Here, we reassess the data and methodology in Mendez et al.2 In particular, we discuss (1) the decision to derive the Y-specific substitution rate from autosomal mutation rates instead of using previously inferred Y-specific substitution rates; and (2) the use of sequences of unequal lengths in the comparison between A00 and the previously recognized basal lineage, A0.

    We uncover several methodological irregularities and analytical biases, each of which, have inflated the TMRCA estimate. By correcting these, we infer the new Y lineage characterized by Mendez et al2 to be significantly younger than originally reported.
    (1) The decision to derive the Y-specific substitution rate from autosomal mutation rates instead of using previously inferred Y-specific substitution rates


    ...

    In their study, Mendez et al2 could have used existing estimates for Y-specific substitution rates in the literature.4, 13, 14 Instead, they derived a substitution rate for the Y chromosome (6.12 × 10−10) using autosomal mutation rates reported from an Icelandic data set of parent-offspring trios in which one child is either autistic or schizophrenic.15 Interestingly, the authors even acknowledge that the TMRCA would have been much shorter had they used the Y-specific mutation rate in the literature. For example, Xue et al13 sequenced approximately 10.15 Mb from two Y chromosomes of two European individuals separated by 13 generations and inferred a substitution rate of 1 × 10−9 substitutions per nucleotide per year, under the assumption that the generation time is 30 years. This estimate is consistent with estimates derived from human-chimpanzee Y chromosome analyses (1.5 × 10−9−2.1 × 10−9 substitutions per nucleotide per year) under the assumption of a divergence time range of 5–7 million years.16, 17

    A substitution rate estimate of 1 × 10−9 substitutions per nucleotide per year is a widely accepted estimate. For example, Wei et al18 applied this rate to estimate that the time depth of the Y-chromosomal tree was ~101 000–115 000 years, and dated the lineages found outside Africa to 57 000–74 000 years. Cruciani et al3 also applied this substitution rate to derive an estimate of ~142 000 years to the TMRCA of the Y chromosome.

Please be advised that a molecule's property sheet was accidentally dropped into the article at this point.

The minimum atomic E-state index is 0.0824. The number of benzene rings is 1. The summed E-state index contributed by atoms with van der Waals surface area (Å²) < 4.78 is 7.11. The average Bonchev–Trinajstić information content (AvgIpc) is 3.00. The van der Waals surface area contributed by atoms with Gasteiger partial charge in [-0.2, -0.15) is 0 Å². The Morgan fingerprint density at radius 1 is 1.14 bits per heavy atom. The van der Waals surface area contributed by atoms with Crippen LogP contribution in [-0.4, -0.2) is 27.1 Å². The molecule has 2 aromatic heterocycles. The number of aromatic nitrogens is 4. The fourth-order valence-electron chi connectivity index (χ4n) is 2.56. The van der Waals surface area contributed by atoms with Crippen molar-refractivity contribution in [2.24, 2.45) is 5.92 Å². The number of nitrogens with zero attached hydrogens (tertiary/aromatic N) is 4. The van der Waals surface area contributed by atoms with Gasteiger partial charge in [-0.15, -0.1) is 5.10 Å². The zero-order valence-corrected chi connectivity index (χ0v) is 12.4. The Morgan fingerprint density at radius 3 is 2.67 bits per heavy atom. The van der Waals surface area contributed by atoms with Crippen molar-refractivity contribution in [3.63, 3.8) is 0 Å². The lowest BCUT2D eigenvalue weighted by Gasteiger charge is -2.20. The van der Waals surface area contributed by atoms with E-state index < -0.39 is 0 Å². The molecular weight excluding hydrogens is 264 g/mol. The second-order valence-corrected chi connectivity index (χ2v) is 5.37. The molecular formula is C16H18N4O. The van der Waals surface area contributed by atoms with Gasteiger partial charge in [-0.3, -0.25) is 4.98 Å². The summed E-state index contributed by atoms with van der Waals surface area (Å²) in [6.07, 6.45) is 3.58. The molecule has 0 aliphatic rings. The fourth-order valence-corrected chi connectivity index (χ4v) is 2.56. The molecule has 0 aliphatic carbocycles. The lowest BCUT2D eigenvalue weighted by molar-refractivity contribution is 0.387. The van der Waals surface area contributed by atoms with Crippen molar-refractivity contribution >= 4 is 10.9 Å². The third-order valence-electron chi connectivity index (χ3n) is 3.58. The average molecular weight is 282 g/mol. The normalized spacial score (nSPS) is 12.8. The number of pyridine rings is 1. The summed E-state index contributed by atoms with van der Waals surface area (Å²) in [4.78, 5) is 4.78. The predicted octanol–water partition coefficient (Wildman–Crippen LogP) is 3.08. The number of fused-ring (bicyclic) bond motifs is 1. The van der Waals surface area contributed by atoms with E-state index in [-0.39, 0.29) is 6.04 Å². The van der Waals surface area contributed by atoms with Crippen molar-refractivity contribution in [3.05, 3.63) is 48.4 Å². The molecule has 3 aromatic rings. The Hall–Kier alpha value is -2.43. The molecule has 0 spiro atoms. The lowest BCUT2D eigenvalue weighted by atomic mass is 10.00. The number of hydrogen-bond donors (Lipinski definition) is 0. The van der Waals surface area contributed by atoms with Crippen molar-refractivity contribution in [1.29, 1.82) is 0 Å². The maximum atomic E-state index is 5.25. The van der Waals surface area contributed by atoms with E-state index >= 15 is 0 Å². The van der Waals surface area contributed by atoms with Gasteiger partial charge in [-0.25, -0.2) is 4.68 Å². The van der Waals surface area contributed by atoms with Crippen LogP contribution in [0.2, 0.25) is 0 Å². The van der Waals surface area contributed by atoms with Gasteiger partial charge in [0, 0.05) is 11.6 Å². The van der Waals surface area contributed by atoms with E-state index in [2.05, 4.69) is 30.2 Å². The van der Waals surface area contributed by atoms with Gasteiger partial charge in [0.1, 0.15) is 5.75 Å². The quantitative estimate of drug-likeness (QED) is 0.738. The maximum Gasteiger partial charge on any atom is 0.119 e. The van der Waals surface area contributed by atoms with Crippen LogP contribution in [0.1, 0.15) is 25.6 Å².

Substitution rate on the Y chromosome is not linearly related to the autosomal rate

    ...

    Although male mutation bias may explain most of the differences in the substitution rates between each sex chromosome and the autosomes, it cannot account for all of the rate variation; the magnitude of male mutation bias will vary significantly depending on which pair of chromosome types are compared.19, 20, 21 If estimates of male mutation bias vary depending on which chromosome types are compared, then factors other than replication must affect mutation rates on each chromosome type, and one cannot assume a direct correlation between the mutation rates of any chromosome types, as did Mendez et al.2

    The assumption that mutation rates are equal to substitution rates Mutation rate refers to the rate at which changes in the nucleotides are incorporated into the DNA sequence during replication, that is, the probability that an allele differs from the copy of that in its parent from which it was derived. Substitution rate refers to the rate at which a newly arisen allele is incorporated into a population, for example, when a newly arisen allele becomes fixed in a population. This rate is equal to experimentally measured apparent mutation rates only for fairly short times when recurring mutations, purifying selection, and genetic drift are negligible. Otherwise, those effects should be considered and corrected.

    The use of unreasonable generation times To obtain a mean substitution rate for the Y chromosome per generation (μy) of 6.12 × 10−10 with a range of 4.39 × 10−10 ≤ μy≤7.07 × 10−10, Mendez et al2 assumed that anatomically modern human (AMH) males had a paternal generation time that, on average, ranged from 20 to 40 years. This assumption is extremely important (and problematic) since it affects estimates of the male mutation bias.

    ...

    For instance, even among developed nations, where age at conception is delayed, generation times ranges from 20 to 30 years35 and stands at ~25 in the US.36 Less developed nations exhibit much shorter generation times (in the low 20 s).35 For the vast majority of human history and until the modern era, women married anytime from their mid- to late-teens and likely had their first child by the age of 20.37 Ancient societies were almost as age demanding for males. The Augustan marriage laws, for example, penalized males who did not sire a child by the age of 25.38 It thus seems unlikely that the average age of ancestral human fathers was older than, or even equal to, modern humans, particularly due to the fact that the mean life expectancy of Cameroon males (37.2 years) was lower than the purported upper bound of the generation time.39 By using a lower bound of 20 years, an average of 30 years, and an upper bound of 40 years, Mendez et al2 reduced the number of generations per unit time, and further inflated the TMRCA estimate.

    The study points out a few more examples of poor study design, but I just want to point out one more that's troubling and easy to make when you're a researcher looking for significance and novelty. It's easy to bias your data (in collection or processing), even if your analytical techniques are completely unbiased:

    (2) The use of sequences of unequal lengths in the comparison between A00 and the previously recognized basal lineage, A0